This is the time of year, when the NBA game, takes a major backseat to the monster we call March Madness. Pro names like Kobe, LeBron, Wade and Carmelo get replaced by college names like Mahan, Wall, Farokhmanesh and Lucious. Instead of just paying attention to coaches like Larry Brown of the Charlotte Bobcats and Scott Brooks from the Oklahoma City Thunder, we find ourselves wanting to hear what Kansas State’s Frank Martin and Syracuse’s Jim Boeheim have to say about their respective teams. Its not that we’ve given up on the pro game, its just we mentally put it on hold until that Monday night NCAA Championship game.
But last weekend while I watched copious amounts of college basketball, I found myself wondering what goes through the mind of players, who skipped college and never got to play in March Madess. I wondered if they had any regrets this time of year, and if they secretly wished they could delve into that experience just once. Then my thought process led me to think about the overall adjustment young players make when they enter the NBA, and how difficult it must be when most of their peers are in the college game.
So with the Charlotte Bobcats coming in town, I thought the perfect person to ask these questions to would be Tyson Chandler. After a storied high school career, Chandler eschewed college, and chose to head straight for the NBA, where he was the Bulls number two overall pick in 2001. He has not dominated in the way you’d expect a number two draft pick to do (career averages of 8.1 points and 8,8 rebounds), but still he has had a decent career.
Before his Charlotte Bobcats took on the Washington Wizards, I asked Chandler if he regretted not being a part of March Madness and the NCAA overall, I asked him about the adjustments he made going from high school to the NBA, and we discussed the effect of new owner, Michael Jordan, on the team.
Rashad Mobley: During this time of year, is there any part of you that wishes you had gone to college, if for no other reason, than to have the March Madness experience?
Tyson Chandler: Nah, not at all. The stars didn’t align for me like that, and to be honest, I rarely think about it. Now maybe a little earlier in my career, when I had friends and people I played high school ball with in college. But to be totally honest with you man, I don’t even know who is in college anymore. I’m just totally disconnected from college ball.
RM: And how were you so sure that going straight to the NBA was indeed the right path? What was your thought process?
TC: You know I thought about college, but I also thought about my future and what was really best for me and my family. I felt like coming into the NBA would be the best situation for me to learn from the best players in the world, all while getting paid, you know? I think it has worked out pretty well so far
RM: Besides not being able to go straight from high school to the NBA anymore, do you think the climate is different now 10 years later, for younger kids entering the NBA?
TC: Well, I think any time you come into the league, you’re a boy coming into a man’s sport and a man’s game. You definitely have some adjustments that need to be made because while its fun and all that, this is also the way grown men feed their families. So you definitely have to make mental and physical adjustments to this game, and that was the case when I came into the league, and its the case today in 2010.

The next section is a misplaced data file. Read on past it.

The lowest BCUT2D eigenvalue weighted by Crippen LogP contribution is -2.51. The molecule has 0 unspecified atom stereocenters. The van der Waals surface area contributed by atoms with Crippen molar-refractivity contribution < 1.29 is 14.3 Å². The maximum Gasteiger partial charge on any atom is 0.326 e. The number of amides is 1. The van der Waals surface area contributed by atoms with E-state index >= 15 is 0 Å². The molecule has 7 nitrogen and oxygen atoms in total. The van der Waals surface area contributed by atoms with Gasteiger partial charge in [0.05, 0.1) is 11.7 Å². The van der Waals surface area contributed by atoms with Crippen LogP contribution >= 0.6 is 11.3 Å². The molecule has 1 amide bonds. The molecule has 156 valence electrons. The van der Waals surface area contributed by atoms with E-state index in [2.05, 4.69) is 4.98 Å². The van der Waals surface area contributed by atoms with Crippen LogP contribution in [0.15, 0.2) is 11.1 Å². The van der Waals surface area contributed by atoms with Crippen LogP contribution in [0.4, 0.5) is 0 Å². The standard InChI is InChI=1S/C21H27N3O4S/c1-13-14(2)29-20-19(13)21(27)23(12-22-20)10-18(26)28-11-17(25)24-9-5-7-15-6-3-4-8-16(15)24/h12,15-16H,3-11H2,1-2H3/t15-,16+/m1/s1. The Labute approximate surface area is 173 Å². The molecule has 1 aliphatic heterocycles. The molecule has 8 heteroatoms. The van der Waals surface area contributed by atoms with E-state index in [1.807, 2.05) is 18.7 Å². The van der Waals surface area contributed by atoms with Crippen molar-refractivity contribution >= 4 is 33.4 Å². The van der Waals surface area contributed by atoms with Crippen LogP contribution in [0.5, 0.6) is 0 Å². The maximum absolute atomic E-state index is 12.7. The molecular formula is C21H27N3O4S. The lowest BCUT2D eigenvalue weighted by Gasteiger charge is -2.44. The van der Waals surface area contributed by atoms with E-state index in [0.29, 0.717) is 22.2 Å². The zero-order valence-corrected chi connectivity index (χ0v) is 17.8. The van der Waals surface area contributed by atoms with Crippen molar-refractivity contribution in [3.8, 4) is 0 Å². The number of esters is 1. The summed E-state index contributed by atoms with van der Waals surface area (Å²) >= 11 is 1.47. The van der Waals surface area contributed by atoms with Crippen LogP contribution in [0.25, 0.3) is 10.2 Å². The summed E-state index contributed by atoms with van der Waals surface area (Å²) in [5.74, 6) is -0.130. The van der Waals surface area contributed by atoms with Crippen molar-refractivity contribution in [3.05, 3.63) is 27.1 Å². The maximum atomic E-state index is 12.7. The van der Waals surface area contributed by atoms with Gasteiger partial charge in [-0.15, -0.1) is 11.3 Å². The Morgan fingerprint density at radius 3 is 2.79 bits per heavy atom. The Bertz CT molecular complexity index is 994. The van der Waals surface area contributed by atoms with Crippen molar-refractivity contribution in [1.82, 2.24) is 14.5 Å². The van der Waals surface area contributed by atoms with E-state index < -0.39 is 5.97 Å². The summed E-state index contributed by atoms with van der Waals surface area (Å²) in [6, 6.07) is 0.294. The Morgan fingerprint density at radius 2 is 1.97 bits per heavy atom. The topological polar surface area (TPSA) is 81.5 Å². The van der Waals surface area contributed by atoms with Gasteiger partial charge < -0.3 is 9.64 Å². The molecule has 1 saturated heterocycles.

RM: What was the biggest adjustment you had to make?
TC: I think the major adjustment was the level of competition. In high school, you have one or two really good players who could play in college and maybe the NBA, and the rest are just role players. When I jumped to the NBA, everyone was good, everyone could dominate, and even the role players could make you look bad on a given night. So I had to play hard and be mentally prepared every night for every game, and for a much longer period of time. That was definitely tough for me to sustain. Then you throw in the travel, locker room chemistry, money issues and it can make your head spin if you ain’t careful. Plus, once you become a professional athlete, there are definitely some things that change and you gotta understand how to cope with that on and off the court. So it took me awhile, plus I had high expectations being the number two draft pick. It was a lot, man.
RM: I know you’ve had foot and ankle injuries that have kind of held you back this year, but are you feeling a bit more comfortable with this team?
TC: Definitely. I feel a lot better now that I can finally get out there on the court. It was definitely tough because I struggled to battle through injuries and surgeries, and not being in the lineup is frustrating, especially when you see the team needs an energy boost on certain nights–that’s my specialty you know? But now that I’m healthy, life is a lot easier and I can kind put my stamp on this team as we hopefully move towards the playoffs.
RM: I know to outsiders its a big deal, but for the players in the locker room, is it a big deal that Michael Jordan is now the owner of the franchise?
TC: Hell yeah its a definite plus. Look man, when you’re sitting on the sidelines or even while you’re in the game, and you look over and see the greatest player to ever play clapping his hands and encouraging you, that’s a pretty big deal. Then he gives us pointers, tips and suggestions on how to improve our game. So all of that, plus his presence, can’t do nothing but help us on a nightly basis
RM: So is there more pressure?
TC (laughing): Let’s not call it pressure, let’s call it motivation.